Changes in vision, flexibility, strength, range of motion and even height are all part of the aging process, and they can affect senior drivers behind the wheel. That’s why it’s so important to educate yourself about how to choose or make alterations to ensure it’s the right vehicle for you, one that will optimize your driving performance and safety.
Start by positioning yourself properly inside your vehicle. Getting the right fit isn’t just a matter of comfort, however. Unless you can operate a car properly and interact with its controls the way they were designed to be used, you may be compromising your safety.
Here are a few things to check to ensure you’re positioned properly in your vehicle. All of these adjustments can help improve safety for senior drivers in the event of a crash.
- Sit 10 inches away from the steering wheel to give the airbag the time and space it needs to expand in an impact.
- Sliding the seat back will help obtain proper positioning in relation to the airbags.
- Be able to see at least three inches over the top of the steering wheel, so you’ll have the proper range of vision.
- Raising the seat can get you high enough to see over the steering wheel.
- Wear your safety belt so the bottom strap fits low on your hips and the shoulder strap sits snugly across your chest and over the center of your shoulder.
- If the shoulder strap cuts into your neck or doesn’t rest firmly on your chest and shoulder, it’s not positioned right.
- Tilting the seat forward can put you in the right position for the shoulder strap.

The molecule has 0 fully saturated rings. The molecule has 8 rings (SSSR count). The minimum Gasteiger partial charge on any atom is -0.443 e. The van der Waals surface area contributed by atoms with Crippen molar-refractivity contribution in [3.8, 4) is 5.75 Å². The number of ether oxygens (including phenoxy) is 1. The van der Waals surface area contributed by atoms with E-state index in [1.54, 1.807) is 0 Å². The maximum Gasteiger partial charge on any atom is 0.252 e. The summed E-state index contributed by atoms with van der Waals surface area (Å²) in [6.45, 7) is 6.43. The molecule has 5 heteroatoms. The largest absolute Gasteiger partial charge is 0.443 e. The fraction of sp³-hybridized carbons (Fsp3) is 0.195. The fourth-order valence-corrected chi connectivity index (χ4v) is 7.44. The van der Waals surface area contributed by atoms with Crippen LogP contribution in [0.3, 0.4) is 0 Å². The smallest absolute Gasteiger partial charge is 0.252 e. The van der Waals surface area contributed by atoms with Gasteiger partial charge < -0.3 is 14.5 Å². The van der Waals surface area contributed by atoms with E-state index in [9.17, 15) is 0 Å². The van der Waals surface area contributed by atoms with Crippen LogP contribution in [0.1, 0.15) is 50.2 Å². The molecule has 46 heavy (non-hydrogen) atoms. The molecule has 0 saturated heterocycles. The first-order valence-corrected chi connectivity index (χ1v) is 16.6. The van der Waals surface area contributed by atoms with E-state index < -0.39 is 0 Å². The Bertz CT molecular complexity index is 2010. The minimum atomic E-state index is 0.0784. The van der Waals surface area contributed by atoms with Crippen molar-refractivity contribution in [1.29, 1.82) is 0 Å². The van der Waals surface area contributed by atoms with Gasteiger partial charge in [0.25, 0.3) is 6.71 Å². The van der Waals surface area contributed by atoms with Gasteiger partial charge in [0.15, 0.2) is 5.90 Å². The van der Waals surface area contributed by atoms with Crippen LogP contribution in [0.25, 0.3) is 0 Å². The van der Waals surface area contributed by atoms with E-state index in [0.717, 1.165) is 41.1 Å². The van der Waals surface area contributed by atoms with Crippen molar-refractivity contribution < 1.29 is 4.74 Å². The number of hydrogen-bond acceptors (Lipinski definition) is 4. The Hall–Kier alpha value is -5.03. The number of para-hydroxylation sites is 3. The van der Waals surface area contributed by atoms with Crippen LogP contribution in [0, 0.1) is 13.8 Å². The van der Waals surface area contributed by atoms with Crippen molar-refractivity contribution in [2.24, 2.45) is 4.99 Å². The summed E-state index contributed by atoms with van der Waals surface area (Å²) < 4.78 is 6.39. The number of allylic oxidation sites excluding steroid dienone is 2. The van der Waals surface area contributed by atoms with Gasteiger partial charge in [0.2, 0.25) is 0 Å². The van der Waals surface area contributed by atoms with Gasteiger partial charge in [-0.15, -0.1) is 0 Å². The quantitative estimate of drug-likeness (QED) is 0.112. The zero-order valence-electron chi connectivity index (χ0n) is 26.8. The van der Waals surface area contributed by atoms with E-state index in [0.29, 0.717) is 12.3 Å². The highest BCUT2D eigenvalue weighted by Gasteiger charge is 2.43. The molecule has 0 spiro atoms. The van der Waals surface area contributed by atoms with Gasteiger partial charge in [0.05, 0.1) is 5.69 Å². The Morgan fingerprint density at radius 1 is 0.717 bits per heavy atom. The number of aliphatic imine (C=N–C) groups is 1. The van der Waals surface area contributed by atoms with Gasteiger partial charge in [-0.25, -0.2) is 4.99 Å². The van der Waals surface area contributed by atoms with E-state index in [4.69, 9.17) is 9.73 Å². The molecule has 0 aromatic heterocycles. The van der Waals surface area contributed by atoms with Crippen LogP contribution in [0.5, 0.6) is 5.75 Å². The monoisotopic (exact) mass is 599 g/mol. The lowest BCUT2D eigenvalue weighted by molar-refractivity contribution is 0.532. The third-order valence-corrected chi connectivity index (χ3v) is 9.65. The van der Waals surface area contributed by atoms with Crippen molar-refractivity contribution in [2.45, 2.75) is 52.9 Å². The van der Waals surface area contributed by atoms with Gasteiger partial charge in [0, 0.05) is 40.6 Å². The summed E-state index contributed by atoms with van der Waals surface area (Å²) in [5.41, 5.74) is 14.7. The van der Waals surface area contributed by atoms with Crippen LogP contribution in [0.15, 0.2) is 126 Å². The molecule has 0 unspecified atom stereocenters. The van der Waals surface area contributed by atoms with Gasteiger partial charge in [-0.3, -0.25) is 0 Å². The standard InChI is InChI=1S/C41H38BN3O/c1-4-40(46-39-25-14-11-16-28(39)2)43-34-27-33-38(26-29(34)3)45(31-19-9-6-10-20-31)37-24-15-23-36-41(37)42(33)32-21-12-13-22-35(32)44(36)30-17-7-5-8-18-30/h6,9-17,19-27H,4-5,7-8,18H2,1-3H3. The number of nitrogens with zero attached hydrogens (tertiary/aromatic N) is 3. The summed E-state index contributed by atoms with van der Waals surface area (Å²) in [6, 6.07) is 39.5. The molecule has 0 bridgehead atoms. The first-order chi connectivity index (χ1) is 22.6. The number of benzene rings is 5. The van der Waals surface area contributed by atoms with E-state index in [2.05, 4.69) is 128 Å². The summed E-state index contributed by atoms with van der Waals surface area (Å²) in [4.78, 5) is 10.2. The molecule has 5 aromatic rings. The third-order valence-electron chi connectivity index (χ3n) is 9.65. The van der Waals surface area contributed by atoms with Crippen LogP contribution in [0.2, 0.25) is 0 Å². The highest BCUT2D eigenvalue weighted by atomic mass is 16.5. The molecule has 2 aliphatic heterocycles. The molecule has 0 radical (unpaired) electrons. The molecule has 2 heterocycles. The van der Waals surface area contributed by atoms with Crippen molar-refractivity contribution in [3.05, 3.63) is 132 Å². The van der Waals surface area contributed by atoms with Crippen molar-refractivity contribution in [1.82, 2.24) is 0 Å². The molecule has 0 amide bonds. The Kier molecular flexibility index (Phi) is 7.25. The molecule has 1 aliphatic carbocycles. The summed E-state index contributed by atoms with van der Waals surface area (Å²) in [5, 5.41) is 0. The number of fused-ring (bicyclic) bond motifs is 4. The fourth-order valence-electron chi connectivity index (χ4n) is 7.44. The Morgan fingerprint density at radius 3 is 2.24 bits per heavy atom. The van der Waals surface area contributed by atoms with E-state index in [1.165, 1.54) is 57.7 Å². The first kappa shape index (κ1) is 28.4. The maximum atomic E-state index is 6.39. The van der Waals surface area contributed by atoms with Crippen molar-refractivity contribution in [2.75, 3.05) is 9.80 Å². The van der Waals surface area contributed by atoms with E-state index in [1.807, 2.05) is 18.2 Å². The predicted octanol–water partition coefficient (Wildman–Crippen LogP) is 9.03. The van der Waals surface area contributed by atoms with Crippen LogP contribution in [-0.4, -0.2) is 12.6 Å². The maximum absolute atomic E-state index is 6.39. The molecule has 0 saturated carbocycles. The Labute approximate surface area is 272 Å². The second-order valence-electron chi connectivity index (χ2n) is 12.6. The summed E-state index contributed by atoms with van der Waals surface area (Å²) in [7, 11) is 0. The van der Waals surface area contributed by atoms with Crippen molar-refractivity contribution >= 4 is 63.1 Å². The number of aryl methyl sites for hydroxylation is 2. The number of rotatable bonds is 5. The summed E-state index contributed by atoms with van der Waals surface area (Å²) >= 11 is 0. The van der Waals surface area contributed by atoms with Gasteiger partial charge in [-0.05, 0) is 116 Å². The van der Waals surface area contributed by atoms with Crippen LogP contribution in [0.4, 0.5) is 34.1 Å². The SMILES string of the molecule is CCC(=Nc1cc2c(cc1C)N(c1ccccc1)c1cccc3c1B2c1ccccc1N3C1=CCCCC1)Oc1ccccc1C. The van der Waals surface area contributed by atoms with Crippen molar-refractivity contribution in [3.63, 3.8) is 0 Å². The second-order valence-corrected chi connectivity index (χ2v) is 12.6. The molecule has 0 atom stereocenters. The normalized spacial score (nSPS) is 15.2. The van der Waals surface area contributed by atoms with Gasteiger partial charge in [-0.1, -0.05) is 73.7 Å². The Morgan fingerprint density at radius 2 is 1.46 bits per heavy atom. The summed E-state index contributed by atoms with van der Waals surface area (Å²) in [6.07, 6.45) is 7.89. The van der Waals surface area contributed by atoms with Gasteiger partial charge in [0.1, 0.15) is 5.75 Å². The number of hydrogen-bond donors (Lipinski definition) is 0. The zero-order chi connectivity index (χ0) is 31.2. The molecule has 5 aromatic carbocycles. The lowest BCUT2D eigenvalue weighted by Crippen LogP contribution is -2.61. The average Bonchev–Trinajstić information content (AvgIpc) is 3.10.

- Be able to operate the accelerator and the brake without having to stretch your leg or lift your heel off the floorboard.
- Moving the seat forward can help you reach the pedals better.
If you’re still not positioned properly, contact your local AAA club or visit www.Car-Fit.org to find a CarFit clinic, where experts can help you get positioned properly. (Keep in mind that CarFit is not available in all areas). The AAA club can also lead you to resources for adaptive vehicle devices designed for in-car use, such as hand controls, pedal extenders, special mirrors and specially designed foam cushions that overcome specific issues.
Don’t try to fix position issues with things you have at home, like pillows and wooden blocks. Things like that can slide, break and go flying unexpectedly, creating additional safety problems.
Anyone looking to add adaptive vehicle devices to their vehicle will need to work with a trained professional, usually an occupational therapist, to receive a driving assessment. The occupational therapist will recommend equipment and training by a certified driver rehabilitative specialist, if necessary.
Generally, there is a charge for this type of assessment. Contact your health insurance provide before scheduling an appointment with an occupational therapist to be sure you understand what your out-of-pocket expenses will be.